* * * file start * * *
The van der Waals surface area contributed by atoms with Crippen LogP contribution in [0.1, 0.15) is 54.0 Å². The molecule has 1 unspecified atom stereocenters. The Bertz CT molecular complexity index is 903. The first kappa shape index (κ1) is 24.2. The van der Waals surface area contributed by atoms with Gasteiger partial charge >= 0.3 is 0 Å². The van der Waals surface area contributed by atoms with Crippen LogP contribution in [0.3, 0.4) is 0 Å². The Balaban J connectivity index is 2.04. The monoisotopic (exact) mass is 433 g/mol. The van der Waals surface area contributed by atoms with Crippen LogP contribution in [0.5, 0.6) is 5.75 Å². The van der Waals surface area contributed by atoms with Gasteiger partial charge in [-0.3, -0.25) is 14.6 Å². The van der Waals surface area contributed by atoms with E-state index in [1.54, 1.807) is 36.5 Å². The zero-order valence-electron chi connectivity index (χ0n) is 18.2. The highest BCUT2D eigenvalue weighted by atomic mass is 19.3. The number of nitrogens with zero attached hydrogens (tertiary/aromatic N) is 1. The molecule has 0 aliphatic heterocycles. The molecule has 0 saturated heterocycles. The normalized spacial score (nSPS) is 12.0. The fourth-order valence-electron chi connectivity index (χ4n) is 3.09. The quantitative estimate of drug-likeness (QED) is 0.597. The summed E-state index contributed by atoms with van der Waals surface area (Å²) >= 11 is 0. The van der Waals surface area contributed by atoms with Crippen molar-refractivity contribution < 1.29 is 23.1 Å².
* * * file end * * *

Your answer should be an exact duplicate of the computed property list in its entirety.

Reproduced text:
The van der Waals surface area contributed by atoms with Crippen LogP contribution in [0.1, 0.15) is 54.0 Å². The molecule has 1 unspecified atom stereocenters. The Bertz CT molecular complexity index is 903. The first kappa shape index (κ1) is 24.2. The van der Waals surface area contributed by atoms with Gasteiger partial charge >= 0.3 is 0 Å². The van der Waals surface area contributed by atoms with Crippen LogP contribution in [0.3, 0.4) is 0 Å². The Balaban J connectivity index is 2.04. The monoisotopic (exact) mass is 433 g/mol. The van der Waals surface area contributed by atoms with Crippen LogP contribution in [0.5, 0.6) is 5.75 Å². The van der Waals surface area contributed by atoms with Gasteiger partial charge in [-0.3, -0.25) is 14.6 Å². The van der Waals surface area contributed by atoms with E-state index in [1.54, 1.807) is 36.5 Å². The zero-order valence-electron chi connectivity index (χ0n) is 18.2. The highest BCUT2D eigenvalue weighted by atomic mass is 19.3. The number of nitrogens with zero attached hydrogens (tertiary/aromatic N) is 1. The molecule has 0 aliphatic heterocycles. The molecule has 0 saturated heterocycles. The normalized spacial score (nSPS) is 12.0. The fourth-order valence-electron chi connectivity index (χ4n) is 3.09. The quantitative estimate of drug-likeness (QED) is 0.597. The summed E-state index contributed by atoms with van der Waals surface area (Å²) >= 11 is 0. The van der Waals surface area contributed by atoms with Crippen molar-refractivity contribution < 1.29 is 23.1 Å².